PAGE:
Social barriers to renewable energy landscapes*.
We are addicted to electricity. To most of us it is indispensable; it powers almost everything we need and like. Those of us with access see its continuous supply as essential to a lifestyle we would like to maintain. Those with little or no access see its greater availability as a way out of a lifestyle we would like to improve. But there is a problem. As demand increases, so too do the varied penalties the environment has to absorb in order to produce it. Flooded canyons, radioactive waste, lost mountaintops, and global warming are just a few of the better-known costs.
As these costs have expanded, our first instinct has been to try to shrink them using technical fixes. For example, a new and safer generation of nuclear reactors is on the drawing board, and we are spending great sums to develop cleaner ways to mine and burn coal. We are hoping, even betting, that such potential innovations can rescue the status quo and avoid cuts to the use of electricity that has become such an important component of modern well-being. The question is whether this is a wise wager; there is growing suspicion that it is not (Marx 1964; Mumford 1967; Winner 1986; Gould 1993; Thayer 1994).
We may be able to identify another approach. One option is for us to recast the long-running play of modern-day electricity supply. We could do this if we were to replace the tired actors we have relied on for so long and turn to some fresh understudies who can step in and take their place. These new actors are members of a troupe called "the renewables," and we judge that three of them have the greatest near-term promise: geothermal, wind, and solar. These substitute forms of energy have many advantages: They are all locally available, sustainable, have low to zero emissions, and--in the case of solar and wind--do not need to be cooled with water. With these advantages, one may wonder, Why have we been so slow to develop them more robustly? What has been holding us back?
One possible explanation for this sluggish pace is that these new players are still in training, that they need more work, that they are--to use less metaphorical terms--encumbered by technical issues. This premise, however, is open to question. For example, when we examine it more closely, we find that the conversion efficiency of photovoltaic cells has not changed significantly for more than a decade, that standardized wind turbines are now routinely mass-produced in several countries, such as Denmark and China, and that few if any important mysteries remain in the operation of most geothermal power plants.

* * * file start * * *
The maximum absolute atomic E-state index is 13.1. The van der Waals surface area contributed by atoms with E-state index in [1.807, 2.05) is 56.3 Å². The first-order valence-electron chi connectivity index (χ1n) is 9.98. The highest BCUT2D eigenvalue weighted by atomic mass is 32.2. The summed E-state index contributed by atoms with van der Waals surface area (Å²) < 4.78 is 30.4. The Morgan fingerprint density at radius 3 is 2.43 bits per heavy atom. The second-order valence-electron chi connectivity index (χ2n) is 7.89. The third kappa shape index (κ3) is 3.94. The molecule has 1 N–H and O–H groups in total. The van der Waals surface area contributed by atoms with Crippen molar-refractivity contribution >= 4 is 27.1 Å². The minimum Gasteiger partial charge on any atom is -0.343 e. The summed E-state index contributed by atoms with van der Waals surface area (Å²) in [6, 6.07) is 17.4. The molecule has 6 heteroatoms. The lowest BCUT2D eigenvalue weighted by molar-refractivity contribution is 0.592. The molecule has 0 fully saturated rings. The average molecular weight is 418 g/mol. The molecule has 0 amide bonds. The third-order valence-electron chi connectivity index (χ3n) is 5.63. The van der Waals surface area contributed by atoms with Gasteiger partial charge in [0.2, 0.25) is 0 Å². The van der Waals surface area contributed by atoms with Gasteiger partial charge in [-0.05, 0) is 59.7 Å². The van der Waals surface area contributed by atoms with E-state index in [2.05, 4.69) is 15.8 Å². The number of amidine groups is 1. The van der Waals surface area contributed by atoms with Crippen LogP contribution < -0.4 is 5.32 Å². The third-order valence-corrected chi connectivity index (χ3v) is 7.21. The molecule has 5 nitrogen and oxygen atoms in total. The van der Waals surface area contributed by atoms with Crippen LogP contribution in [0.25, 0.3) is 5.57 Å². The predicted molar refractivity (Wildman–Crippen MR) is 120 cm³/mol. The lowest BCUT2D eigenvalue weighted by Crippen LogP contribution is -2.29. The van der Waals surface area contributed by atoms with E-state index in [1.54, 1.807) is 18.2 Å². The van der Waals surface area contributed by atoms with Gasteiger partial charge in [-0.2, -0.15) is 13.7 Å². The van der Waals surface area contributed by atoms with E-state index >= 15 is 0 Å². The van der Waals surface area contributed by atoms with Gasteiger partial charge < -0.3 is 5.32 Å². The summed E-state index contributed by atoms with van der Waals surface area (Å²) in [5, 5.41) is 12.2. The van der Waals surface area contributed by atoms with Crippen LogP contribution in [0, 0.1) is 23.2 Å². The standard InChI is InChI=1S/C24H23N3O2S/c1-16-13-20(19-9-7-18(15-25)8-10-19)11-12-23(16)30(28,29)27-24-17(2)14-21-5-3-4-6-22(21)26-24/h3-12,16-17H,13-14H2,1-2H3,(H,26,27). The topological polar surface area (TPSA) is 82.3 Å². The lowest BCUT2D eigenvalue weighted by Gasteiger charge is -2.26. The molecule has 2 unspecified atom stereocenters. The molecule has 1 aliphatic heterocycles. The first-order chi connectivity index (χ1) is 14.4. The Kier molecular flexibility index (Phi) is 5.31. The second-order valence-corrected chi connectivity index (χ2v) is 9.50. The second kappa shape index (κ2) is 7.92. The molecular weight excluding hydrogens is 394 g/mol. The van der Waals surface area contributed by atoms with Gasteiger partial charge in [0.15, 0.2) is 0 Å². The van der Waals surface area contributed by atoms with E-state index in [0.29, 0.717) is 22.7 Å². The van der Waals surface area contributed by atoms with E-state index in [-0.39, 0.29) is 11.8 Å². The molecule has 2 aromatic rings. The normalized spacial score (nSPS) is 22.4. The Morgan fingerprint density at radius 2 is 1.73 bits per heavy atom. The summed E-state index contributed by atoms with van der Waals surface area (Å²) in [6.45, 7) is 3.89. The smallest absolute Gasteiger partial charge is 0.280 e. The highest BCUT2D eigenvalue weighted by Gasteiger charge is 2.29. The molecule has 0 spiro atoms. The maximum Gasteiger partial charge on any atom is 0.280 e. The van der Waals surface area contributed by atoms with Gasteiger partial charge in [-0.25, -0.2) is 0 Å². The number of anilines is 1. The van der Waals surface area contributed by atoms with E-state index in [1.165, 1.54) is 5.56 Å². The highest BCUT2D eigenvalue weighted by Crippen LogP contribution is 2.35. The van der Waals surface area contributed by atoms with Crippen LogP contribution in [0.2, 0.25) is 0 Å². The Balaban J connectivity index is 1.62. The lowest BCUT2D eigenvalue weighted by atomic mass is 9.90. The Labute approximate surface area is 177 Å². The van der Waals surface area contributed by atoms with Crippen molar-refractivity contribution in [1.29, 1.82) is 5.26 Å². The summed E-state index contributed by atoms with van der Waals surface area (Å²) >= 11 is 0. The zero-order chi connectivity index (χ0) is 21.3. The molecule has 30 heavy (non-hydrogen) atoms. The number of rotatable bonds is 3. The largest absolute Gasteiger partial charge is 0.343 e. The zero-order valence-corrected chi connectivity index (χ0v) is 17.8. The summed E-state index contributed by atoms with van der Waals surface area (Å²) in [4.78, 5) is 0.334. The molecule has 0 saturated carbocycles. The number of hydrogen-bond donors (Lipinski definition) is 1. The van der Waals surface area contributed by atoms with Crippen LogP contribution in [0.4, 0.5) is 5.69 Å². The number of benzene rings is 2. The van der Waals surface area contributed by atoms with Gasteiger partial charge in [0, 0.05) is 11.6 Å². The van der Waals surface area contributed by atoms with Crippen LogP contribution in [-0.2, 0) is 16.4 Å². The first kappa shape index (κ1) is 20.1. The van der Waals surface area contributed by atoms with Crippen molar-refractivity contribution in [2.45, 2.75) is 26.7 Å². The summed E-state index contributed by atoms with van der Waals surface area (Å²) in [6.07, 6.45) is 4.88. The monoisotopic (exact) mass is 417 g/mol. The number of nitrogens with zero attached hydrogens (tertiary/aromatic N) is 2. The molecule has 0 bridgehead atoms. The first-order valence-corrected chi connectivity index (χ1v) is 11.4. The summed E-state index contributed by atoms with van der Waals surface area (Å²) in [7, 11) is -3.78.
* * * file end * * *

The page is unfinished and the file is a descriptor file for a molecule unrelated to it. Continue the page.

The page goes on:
The other possible reason for the holdup tugs us in a completely different direction: Social barriers are blocking our way. That is to say, people are creating the problems, not technology. This is not an entirely new observation; a rich literature exists on societal reactions to new technologies. The journal Technology and Culture, for example, is dedicated to exploring this idea, and David Nye and Joel Tarr, among other scholars, have examined various aspects of the social adoption of conventional energy sources such as coal, oil, and uranium (Nye 1999; Tarr 1999). What has been heard more recently, however, is a rising chorus of opposition to the very energy resources we have been hoping will help take their place.
The first thought might be that barriers erected to renewables are politically motivated, and no doubt that factor is important in the introduction of anything as fundamental as a change in the source of our electricity. However, politics are such an encompassing element in every decision that as an explanation for delay it evens out across all the resources. Another presumed barrier might be economics, specifically the purported higher economic cost for renewables. Although this argument might be valid in some cases and in some places, it is equally not valid in other circumstances, such as in Japan and many other places where the costs of conventional electricity are at least as high. …